The nuclear contract that rocked the Dutch

27th January 2017 By: Jade Davenport - Creamer Media Correspondent

In the closing weeks of 2016, State-owned power utility Eskom announced that it would be moving ahead with the decision to invite bids to build six nuclear reactors, which are projected to add 9 600 MW of capacity to the national grid in the coming decades.

While Eskom’s insistence on pursuing a nuclear direction for its future energy mix generated much public debate last year, especially from environmental and tendering perspectives, it would do us well to remember that the awarding of the Koeberg contract in the fateful year of 1976 was mired in a substantially greater controversy. In fact, the announcement of the successful tender on May 31, 1976, sent shockwaves through the Western world and even threatened to destabilise one government.

The contract to construct South Africa’s first 1 800 MW nuclear power station was put out to tender in 1975. The turnkey contract, at the original estimated cost of R875-million, included the design, manufacture and delivery of two pressurised water reactors, the construction and setting to work of the entire station and the implementation of all auxillary and ancillary works.

However, given that all the apparent intellectual know-how and capability to manufacture nuclear power reactors was concentrated in the US and Europe, inevitably, the contracts had to be put out to international tender.

By May of the following year, three international consortia had presented their bids to the South African utility. The first and most experienced of the consortia consisted of US-based General Electric (GE), which would manufacture the reactor, as well as Brown Boveri, of Switzerland, and Rijn-Schelde-Verolme (RSV), of Holland, both of which would handle the engineering works. The second was an entirely French consortium consisting of Framatome, which would build the reactors, Alstom, which would manufacture the turbogenerators, and Spie Batignolles, which would handle the engineering works. The last contender was a West German-South African collaboration involving Kraftwerk Union and Murray & Roberts.

While the tendering process was claimed to be open and objective, until a week prior to the awarding of the contract, the US-Swiss-Dutch consortium was the clear favourites to win. Therefore, it came as a major shock, from commercial and political perspectives, when, on the evening of May 28, a Saturday, Eskom publicly announced that it had awarded the contract to the French consortium.

Eskom’s official explanation for the move was that it had passed over the frontrunners on the basis that the Dutch government had procrastinated too long in granting both credit guarantees and export permission to RSV to participate in the international venture. More importantly, it was argued that, because France had a “realistic foreign policy” towards South Africa, the utility had been able to negotiate the long-term fuel requirements for Koeberg’s nuclear reactors. (Interestingly, France was one of the few countries that abstained from a voluntary arms embargo against South Africa, first introduced by the United Nations Security Council in 1963.)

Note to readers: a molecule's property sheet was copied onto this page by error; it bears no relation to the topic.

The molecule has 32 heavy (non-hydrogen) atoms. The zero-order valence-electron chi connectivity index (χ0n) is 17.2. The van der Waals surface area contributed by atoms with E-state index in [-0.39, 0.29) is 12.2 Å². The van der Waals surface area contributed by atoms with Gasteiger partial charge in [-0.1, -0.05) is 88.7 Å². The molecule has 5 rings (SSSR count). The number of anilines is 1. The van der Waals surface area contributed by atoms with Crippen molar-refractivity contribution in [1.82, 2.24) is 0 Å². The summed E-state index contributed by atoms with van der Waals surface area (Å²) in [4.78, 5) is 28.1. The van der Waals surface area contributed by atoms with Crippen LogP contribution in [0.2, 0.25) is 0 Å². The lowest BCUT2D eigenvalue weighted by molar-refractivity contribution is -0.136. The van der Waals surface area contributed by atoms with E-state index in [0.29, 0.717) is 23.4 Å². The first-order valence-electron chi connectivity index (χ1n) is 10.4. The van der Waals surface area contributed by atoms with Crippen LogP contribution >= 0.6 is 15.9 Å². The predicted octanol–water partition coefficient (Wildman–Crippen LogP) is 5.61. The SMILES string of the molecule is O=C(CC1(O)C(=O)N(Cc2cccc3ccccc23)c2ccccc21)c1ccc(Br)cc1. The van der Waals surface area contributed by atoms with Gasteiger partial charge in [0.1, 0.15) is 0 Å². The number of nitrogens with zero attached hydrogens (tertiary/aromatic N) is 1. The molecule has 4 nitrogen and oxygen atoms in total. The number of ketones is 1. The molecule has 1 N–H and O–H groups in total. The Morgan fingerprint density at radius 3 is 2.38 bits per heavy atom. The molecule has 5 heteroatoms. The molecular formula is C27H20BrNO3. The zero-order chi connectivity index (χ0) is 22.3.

Given the rationale cited by Eskom for its decision, the GE-Brown Boveri-RSV consortium blamed the Dutch government for the failure of its bid.

The following day, Jan Stikker, head of the RSV consortium and son of a former Dutch Foreign Secretary, publicly described the loss of the contract as a national calamity, arguing that it had cost the country 5 000 work years. “I accuse the government of misjudgment, spite and misbehaviour. That some of them are even happy that the contract has been lost is the proof of their ineptitude,” Stikker raged to the Dutch press.

That frustration was not limited to the commercial sector. A severe political backlash erupted in the days following the announcement, which rocked what was essentially a very fragile five-party coalition government. At the forefront of the political row was Hans Wiegel, leader of the Liberal Party, who accused the Dutch government of “gross ineptitude” and argued that its procrastination had seriously damaged Holland’s reputation as a major trading nation. Such was his anger over the Eskom contract that Wiegel told the Dutch press: “For the good of our nation, I will do everything in my power to force [the government’s] resignation or have them sacked immediately.”

Given that Holland’s Cabinet was already deeply divided over issues of economic growth, wage policies and abortion law reform, losing the Koeberg contract really did shake government to its very core.

However, although the Dutch Cabinet did meet in a special session two days later to discuss Eskom’s announcement, no major political repercussions followed and the coalition government stayed intact until the general election the following year.

Perhaps what helped the political scandal blow over was the fact that, just two weeks after Eskom had awarded the Koeberg contract, South Africa erupted into unprecedented turmoil following the Soweto Uprising of 16 June. No doubt, at least some Hollanders would have then believed they had had a lucky escape not winning the contract.

Inevitably, given South Africa’s pariah status at the time, a political and social backlash was also experienced in France.

However, despite vehement protests by the Organisation of African Unity, which argued that South Africa was waging war against the rest of black Africa, French opposition parties and the Church in France, not to mention the violent unrest that followed in the wake of the Soweto Uprising, the French-based companies and government refused to renege on their commitment to provide the equipment and engineering services for South Africa’s first nuclear plant facility.